Inscription of Abercius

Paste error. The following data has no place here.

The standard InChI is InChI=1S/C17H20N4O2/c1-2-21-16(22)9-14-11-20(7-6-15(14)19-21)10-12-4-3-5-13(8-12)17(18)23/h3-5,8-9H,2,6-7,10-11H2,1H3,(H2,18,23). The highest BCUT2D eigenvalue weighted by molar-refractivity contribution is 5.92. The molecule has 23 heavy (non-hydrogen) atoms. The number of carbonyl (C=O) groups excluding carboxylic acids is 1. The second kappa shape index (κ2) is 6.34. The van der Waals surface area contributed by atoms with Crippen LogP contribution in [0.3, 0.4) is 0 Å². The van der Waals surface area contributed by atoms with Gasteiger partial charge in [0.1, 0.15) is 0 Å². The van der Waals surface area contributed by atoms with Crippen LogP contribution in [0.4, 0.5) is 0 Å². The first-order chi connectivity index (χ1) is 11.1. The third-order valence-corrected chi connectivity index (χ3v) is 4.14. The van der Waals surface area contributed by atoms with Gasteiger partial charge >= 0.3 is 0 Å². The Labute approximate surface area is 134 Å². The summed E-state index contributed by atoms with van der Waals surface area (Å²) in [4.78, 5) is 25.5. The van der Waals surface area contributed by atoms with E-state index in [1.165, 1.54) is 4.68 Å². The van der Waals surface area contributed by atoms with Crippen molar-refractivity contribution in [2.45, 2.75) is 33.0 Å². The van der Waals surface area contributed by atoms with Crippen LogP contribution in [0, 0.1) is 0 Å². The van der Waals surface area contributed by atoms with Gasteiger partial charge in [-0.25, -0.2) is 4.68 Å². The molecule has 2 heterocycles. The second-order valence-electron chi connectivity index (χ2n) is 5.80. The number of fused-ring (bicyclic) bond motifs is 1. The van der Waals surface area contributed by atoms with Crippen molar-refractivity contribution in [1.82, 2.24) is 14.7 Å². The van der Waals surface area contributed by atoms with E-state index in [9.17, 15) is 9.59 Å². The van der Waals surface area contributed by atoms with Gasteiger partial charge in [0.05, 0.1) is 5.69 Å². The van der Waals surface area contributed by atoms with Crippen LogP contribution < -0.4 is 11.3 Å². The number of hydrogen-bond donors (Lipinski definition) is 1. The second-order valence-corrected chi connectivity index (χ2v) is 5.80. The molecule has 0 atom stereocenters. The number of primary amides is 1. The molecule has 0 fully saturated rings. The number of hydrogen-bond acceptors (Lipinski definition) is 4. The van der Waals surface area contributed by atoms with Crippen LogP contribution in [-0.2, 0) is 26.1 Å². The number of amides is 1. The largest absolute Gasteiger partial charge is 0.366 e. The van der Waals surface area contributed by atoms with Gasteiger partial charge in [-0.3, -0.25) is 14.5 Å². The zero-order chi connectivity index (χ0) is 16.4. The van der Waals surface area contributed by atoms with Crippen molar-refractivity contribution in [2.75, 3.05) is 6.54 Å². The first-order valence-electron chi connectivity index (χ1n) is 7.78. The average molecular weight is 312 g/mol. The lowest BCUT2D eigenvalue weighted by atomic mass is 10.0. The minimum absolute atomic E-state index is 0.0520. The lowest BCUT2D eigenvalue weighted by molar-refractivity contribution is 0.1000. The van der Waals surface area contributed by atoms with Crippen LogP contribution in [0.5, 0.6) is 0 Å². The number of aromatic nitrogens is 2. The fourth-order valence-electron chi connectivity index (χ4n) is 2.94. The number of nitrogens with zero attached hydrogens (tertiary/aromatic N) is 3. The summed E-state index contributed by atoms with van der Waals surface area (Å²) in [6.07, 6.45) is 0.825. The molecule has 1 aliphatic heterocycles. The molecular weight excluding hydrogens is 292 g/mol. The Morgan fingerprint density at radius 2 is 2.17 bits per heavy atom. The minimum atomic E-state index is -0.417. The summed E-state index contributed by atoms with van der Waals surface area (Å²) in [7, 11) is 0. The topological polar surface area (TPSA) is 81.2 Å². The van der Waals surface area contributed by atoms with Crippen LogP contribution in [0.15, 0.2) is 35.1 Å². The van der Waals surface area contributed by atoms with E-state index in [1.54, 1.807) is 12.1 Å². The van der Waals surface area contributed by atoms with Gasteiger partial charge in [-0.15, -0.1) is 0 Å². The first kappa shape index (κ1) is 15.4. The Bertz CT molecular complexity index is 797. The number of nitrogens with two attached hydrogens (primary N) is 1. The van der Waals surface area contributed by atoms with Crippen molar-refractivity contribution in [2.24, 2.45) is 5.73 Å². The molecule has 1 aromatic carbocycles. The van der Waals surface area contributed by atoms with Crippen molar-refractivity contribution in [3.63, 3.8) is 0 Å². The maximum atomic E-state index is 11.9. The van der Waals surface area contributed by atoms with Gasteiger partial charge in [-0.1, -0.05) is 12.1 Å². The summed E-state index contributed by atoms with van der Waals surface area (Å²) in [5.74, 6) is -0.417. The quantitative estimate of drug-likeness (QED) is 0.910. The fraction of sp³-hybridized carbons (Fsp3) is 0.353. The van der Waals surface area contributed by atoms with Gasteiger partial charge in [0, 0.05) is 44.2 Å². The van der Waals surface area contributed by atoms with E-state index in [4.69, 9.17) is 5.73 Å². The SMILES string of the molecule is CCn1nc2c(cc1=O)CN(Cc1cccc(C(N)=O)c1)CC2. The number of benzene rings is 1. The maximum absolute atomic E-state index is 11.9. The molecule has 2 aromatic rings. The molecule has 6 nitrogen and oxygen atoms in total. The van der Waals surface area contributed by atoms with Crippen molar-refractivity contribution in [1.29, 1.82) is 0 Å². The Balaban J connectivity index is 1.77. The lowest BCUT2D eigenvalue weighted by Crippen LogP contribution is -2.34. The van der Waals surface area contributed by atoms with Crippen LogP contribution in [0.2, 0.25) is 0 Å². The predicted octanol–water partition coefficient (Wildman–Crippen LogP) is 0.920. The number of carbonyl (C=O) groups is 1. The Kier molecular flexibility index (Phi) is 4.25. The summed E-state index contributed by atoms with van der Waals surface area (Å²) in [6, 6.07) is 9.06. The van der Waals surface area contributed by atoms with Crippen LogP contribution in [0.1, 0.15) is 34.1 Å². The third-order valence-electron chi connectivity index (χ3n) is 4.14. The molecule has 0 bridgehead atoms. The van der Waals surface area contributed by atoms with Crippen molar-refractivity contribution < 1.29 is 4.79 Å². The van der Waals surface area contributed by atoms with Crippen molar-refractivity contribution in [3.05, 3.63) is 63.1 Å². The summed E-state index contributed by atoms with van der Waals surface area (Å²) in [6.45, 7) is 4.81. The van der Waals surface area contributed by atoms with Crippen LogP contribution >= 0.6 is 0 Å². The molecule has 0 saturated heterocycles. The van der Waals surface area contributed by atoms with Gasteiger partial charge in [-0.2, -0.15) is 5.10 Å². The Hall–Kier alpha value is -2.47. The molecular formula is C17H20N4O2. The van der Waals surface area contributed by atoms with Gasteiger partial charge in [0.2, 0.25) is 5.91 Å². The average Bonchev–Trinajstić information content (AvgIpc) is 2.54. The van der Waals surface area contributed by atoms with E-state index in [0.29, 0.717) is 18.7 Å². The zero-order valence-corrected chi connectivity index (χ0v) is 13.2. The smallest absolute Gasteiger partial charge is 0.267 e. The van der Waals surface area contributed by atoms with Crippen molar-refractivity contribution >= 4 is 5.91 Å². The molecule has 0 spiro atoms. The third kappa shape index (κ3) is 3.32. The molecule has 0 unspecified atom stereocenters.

c.182. In 1883 Sir William Ramsay discovered an incomplete epitaph of Avircius of Hieropolis in Phrygia. Without mentioning Christ or the Church, Avircius speaks of the all-seeing Shepherd who taught faithful Scriptures, and of Paul, of faith, of the fish from the spring, of the Virgin, of the wine and loaf, which guided him through the plains of Syria, across the Euphrates to Nisibis and to Rome. At each place he met “brethren.” He invites prayers for himself, warning against using his tomb for others, on pain of paying gold into the treasuries of Rome and Hieropolis. Interpretations vary, but the symbolism suggests a Christian context. The mutilated word basil may refer to the Roman emperor or to the sovereign church at Rome, the latter suggesting growing imperialism. If Avircius Marcellus, addressed favorably in an anti-Marcionite tract in Eusebius, wrote the inscription, his warning was possibly against Montanist activity. The legendary fourth-century Vita Abercii identifies Avircius as bishop of Hieropolis.